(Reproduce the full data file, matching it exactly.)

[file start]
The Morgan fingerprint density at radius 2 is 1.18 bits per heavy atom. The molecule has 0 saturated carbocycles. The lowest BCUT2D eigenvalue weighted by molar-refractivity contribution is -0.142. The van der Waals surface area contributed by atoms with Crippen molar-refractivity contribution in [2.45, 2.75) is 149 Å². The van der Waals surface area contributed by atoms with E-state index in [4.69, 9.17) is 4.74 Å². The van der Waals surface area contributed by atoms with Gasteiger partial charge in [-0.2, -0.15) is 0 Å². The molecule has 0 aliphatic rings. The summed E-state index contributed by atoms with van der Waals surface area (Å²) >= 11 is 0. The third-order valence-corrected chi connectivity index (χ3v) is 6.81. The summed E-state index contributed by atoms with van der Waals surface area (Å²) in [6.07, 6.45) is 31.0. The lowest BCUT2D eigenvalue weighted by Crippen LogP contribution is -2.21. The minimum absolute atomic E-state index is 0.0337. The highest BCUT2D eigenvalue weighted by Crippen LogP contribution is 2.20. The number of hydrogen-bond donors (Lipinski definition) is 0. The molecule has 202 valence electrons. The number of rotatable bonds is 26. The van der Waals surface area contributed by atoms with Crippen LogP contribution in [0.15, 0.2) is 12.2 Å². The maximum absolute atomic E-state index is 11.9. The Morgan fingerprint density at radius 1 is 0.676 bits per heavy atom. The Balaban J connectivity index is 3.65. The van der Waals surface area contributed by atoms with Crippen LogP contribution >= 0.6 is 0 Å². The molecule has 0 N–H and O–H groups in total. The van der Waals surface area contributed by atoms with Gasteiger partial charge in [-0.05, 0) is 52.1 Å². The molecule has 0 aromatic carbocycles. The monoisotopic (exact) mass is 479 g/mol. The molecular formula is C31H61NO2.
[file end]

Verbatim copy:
The Morgan fingerprint density at radius 2 is 1.18 bits per heavy atom. The molecule has 0 saturated carbocycles. The lowest BCUT2D eigenvalue weighted by molar-refractivity contribution is -0.142. The van der Waals surface area contributed by atoms with Crippen molar-refractivity contribution in [2.45, 2.75) is 149 Å². The van der Waals surface area contributed by atoms with E-state index in [4.69, 9.17) is 4.74 Å². The van der Waals surface area contributed by atoms with Gasteiger partial charge in [-0.2, -0.15) is 0 Å². The molecule has 0 aliphatic rings. The summed E-state index contributed by atoms with van der Waals surface area (Å²) >= 11 is 0. The third-order valence-corrected chi connectivity index (χ3v) is 6.81. The summed E-state index contributed by atoms with van der Waals surface area (Å²) in [6.07, 6.45) is 31.0. The lowest BCUT2D eigenvalue weighted by Crippen LogP contribution is -2.21. The minimum absolute atomic E-state index is 0.0337. The highest BCUT2D eigenvalue weighted by Crippen LogP contribution is 2.20. The number of hydrogen-bond donors (Lipinski definition) is 0. The molecule has 202 valence electrons. The number of rotatable bonds is 26. The van der Waals surface area contributed by atoms with Crippen LogP contribution in [0.15, 0.2) is 12.2 Å². The maximum absolute atomic E-state index is 11.9. The Morgan fingerprint density at radius 1 is 0.676 bits per heavy atom. The Balaban J connectivity index is 3.65. The van der Waals surface area contributed by atoms with Crippen LogP contribution >= 0.6 is 0 Å². The molecule has 0 N–H and O–H groups in total. The van der Waals surface area contributed by atoms with Gasteiger partial charge in [-0.05, 0) is 52.1 Å². The molecule has 0 aromatic carbocycles. The monoisotopic (exact) mass is 479 g/mol. The molecular formula is C31H61NO2.